Even though it may be inappropriate to expose a descriptor for unbounded combinations on the abstract interface, it might still be useful sometimes. However, keep in mind that the descriptor might be incomplete, that there are certain combinations of data that cannot be fully described by such a descriptor. For example, a data stream that is compressed twice; or encrypted twice; or encrypted and then compressed (despite a programmer's common sense).
Rest assured that these quirky data sources can still be handled correctly by a Decorator Factory. The consumer will still get to the final data after the processing of multiple Decorators, even if the handling is too strange for the descriptor to represent.
In terms of file handling, there is one example where a descriptor will be appropriate even if it is theoretically incomplete: a MIME type. One can always concoct some combination of file format or data transformation that do not have a corresponding MIME type. MIME type resolves this incompleteness issue by disallowing such creation. Instead, an application is programmed to support a known, finite set of MIME types, and anything that isn't within that set don't need to be supported by the application.
Going back to the Open-Closed Principle. What problem was it intended to address?
- Making sure that, when new situations arise, one can extend the behavior of the existing system by writing new classes and plugging them into the existing system, without having to modify the code of any objects (classes) already in the existing system.
- Making sure that, when we extend the system, the outcome is not fragile overall, such as ensuring that every combination of situations that may arise, every code path that is actually possible, are handled correctly.
Downcasting is often said to be the ultimate code smell that predicts whether a system will become fragile after extension or modification. Moreover, the following code sample captures the problem succinctly:
case Genus.Citrus citrus:
return new Peelers.CitrusPeeler(citrus);
case Genus.Vitis vitis:
return new Peelers.VitisPeeler(vitis);
// you may replace this line with return null,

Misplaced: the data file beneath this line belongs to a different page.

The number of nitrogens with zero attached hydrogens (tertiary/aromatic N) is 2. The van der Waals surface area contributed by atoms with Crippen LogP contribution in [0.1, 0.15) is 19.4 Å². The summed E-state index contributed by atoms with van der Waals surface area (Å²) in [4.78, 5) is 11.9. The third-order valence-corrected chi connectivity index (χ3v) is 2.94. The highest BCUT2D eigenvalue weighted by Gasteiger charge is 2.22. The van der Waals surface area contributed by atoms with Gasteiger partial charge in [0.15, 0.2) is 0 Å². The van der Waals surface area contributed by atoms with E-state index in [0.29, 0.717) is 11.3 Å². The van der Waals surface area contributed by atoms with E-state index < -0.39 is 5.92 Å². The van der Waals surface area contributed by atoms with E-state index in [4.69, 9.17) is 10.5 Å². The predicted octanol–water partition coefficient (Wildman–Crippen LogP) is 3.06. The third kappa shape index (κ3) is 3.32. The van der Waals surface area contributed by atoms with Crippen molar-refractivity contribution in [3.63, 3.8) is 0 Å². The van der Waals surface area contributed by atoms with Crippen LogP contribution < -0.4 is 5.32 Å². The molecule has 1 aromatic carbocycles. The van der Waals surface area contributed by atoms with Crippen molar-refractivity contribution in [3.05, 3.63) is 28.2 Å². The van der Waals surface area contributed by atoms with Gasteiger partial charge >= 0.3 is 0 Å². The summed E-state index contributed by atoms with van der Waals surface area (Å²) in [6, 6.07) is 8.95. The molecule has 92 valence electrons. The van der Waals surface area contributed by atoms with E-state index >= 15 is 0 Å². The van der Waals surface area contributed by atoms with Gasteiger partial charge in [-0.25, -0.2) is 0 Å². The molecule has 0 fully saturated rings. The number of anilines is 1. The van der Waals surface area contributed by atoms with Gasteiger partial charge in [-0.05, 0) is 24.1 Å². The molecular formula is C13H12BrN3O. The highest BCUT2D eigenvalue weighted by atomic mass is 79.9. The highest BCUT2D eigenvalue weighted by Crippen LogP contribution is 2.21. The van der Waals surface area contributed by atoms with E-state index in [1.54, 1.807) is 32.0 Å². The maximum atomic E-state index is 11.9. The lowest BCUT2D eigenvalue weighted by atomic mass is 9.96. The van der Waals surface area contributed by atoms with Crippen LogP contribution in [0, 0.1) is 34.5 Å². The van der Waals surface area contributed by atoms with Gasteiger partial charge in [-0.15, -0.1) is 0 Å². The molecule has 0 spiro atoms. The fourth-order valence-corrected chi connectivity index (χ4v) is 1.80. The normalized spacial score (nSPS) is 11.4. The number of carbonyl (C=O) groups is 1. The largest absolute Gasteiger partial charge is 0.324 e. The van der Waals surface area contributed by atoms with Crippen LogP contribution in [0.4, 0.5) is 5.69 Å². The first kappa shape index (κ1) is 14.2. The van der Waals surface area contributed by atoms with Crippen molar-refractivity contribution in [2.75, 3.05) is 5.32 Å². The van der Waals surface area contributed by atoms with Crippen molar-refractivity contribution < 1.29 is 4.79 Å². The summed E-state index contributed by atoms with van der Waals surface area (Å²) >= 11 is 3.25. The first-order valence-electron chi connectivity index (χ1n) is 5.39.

// but it doesn't resolve the problem.
throw new NotSupportedException("Unknown fruit.");
The indictment of violating OCP in the code example is based on the failure to handle new additions to the types of objects handled without having to modify the code above. Passing new object types to the code above leads to the exception being thrown, or worse, silently ignored.
Techniques that remove the need for downcasting removes that smell, but do not always resolve an OCP issue.
At a library or framework level, for a task such as file handling, the OCP issue is not resolved unless the library or framework implements a Plugin system allowing its users to register new handlers for detecting and decoding new file types. It's the only solution compliant with OCP for this task.
The Plugin system consists of a Decorator factory that allows new Decorator classes to be registered, each with their unique file header (magic number) detection. This is how most image file format handlers work.
Removing the downcasting by blindly applying "Tell, don't Ask" simply shifts the OCP issue elsewhere.
There are a number of do's and dont's when applying the Decorator Factory pattern to file handling. It would be too long to cover these on this question. Hopefully this answer will give a head start.
Streams coming from a network connection, decryption/encryption algorithm, or decompression/compression algorithm are very likely to be non-rewindable. This means, for example, after reading the first few bytes for the file header, the stream cannot be reset in order to be used in the actual file processing. This means the framework must insert a buffered or spooled stream (as a Decorator) in between any two steps where a rewind operation is needed but not natively supported. All
Stream objects must correctly indicate the rewind ability (via
Stream.CanSeek). If a particular library implementation of
Stream is lying, it is the framework's responsibility to immediately wrap such non-compliant, lie-telling stream with: either a lightweight
Stream that doesn't add any behavior except returning
Stream.CanSeek => false, or a properly buffered or spooled
Stream around the original.
Note that buffering or spooling the stream data has data security implications. For example, if the stream is big (more than a few megabytes) and uses the disk temporarily, care needs to be taken if the data need to be secured from theft if there are untrusted applications running on the same computer that can steal part of the data from the disk. (This is an issue for servers only; not on end-user computers.)